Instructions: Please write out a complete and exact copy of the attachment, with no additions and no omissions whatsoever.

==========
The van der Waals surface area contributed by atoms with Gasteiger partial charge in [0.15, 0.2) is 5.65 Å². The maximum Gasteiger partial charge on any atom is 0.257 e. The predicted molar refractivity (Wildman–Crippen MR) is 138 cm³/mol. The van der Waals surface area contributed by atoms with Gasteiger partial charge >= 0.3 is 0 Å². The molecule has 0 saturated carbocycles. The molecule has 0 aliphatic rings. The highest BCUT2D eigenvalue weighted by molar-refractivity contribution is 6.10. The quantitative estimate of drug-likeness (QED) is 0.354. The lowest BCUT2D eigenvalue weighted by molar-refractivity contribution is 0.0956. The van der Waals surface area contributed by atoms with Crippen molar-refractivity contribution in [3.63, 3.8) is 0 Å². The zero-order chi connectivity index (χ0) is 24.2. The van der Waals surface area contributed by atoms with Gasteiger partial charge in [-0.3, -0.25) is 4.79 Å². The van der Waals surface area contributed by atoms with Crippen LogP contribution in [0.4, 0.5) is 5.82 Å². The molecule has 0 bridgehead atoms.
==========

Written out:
The van der Waals surface area contributed by atoms with Gasteiger partial charge in [0.15, 0.2) is 5.65 Å². The maximum Gasteiger partial charge on any atom is 0.257 e. The predicted molar refractivity (Wildman–Crippen MR) is 138 cm³/mol. The van der Waals surface area contributed by atoms with Gasteiger partial charge >= 0.3 is 0 Å². The molecule has 0 saturated carbocycles. The molecule has 0 aliphatic rings. The highest BCUT2D eigenvalue weighted by molar-refractivity contribution is 6.10. The quantitative estimate of drug-likeness (QED) is 0.354. The lowest BCUT2D eigenvalue weighted by molar-refractivity contribution is 0.0956. The van der Waals surface area contributed by atoms with Crippen molar-refractivity contribution in [3.63, 3.8) is 0 Å². The zero-order chi connectivity index (χ0) is 24.2. The van der Waals surface area contributed by atoms with Gasteiger partial charge in [-0.3, -0.25) is 4.79 Å². The van der Waals surface area contributed by atoms with Crippen LogP contribution in [0.4, 0.5) is 5.82 Å². The molecule has 0 bridgehead atoms.